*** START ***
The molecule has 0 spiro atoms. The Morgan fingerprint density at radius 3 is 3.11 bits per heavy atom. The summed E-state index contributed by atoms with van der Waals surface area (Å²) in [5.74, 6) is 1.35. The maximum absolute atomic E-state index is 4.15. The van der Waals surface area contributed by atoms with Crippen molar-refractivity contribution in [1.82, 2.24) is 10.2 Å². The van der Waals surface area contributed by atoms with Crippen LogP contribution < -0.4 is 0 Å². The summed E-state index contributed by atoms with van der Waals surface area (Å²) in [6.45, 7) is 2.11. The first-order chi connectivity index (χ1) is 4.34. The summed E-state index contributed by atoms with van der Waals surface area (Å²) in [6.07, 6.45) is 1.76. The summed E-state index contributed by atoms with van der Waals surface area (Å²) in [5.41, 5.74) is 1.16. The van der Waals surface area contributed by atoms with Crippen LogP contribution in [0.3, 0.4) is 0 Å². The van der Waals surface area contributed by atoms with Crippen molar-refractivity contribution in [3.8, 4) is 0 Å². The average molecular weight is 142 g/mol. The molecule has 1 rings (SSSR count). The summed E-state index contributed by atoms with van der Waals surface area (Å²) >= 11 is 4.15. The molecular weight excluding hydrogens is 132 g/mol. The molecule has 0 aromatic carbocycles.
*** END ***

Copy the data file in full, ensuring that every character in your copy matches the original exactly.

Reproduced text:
The molecule has 0 spiro atoms. The Morgan fingerprint density at radius 3 is 3.11 bits per heavy atom. The summed E-state index contributed by atoms with van der Waals surface area (Å²) in [5.74, 6) is 1.35. The maximum absolute atomic E-state index is 4.15. The van der Waals surface area contributed by atoms with Crippen molar-refractivity contribution in [1.82, 2.24) is 10.2 Å². The van der Waals surface area contributed by atoms with Crippen LogP contribution < -0.4 is 0 Å². The summed E-state index contributed by atoms with van der Waals surface area (Å²) in [6.45, 7) is 2.11. The first-order chi connectivity index (χ1) is 4.34. The summed E-state index contributed by atoms with van der Waals surface area (Å²) in [6.07, 6.45) is 1.76. The summed E-state index contributed by atoms with van der Waals surface area (Å²) in [5.41, 5.74) is 1.16. The van der Waals surface area contributed by atoms with Crippen LogP contribution in [0.3, 0.4) is 0 Å². The van der Waals surface area contributed by atoms with Crippen molar-refractivity contribution in [3.8, 4) is 0 Å². The average molecular weight is 142 g/mol. The molecule has 1 rings (SSSR count). The summed E-state index contributed by atoms with van der Waals surface area (Å²) >= 11 is 4.15. The molecular weight excluding hydrogens is 132 g/mol. The molecule has 0 aromatic carbocycles.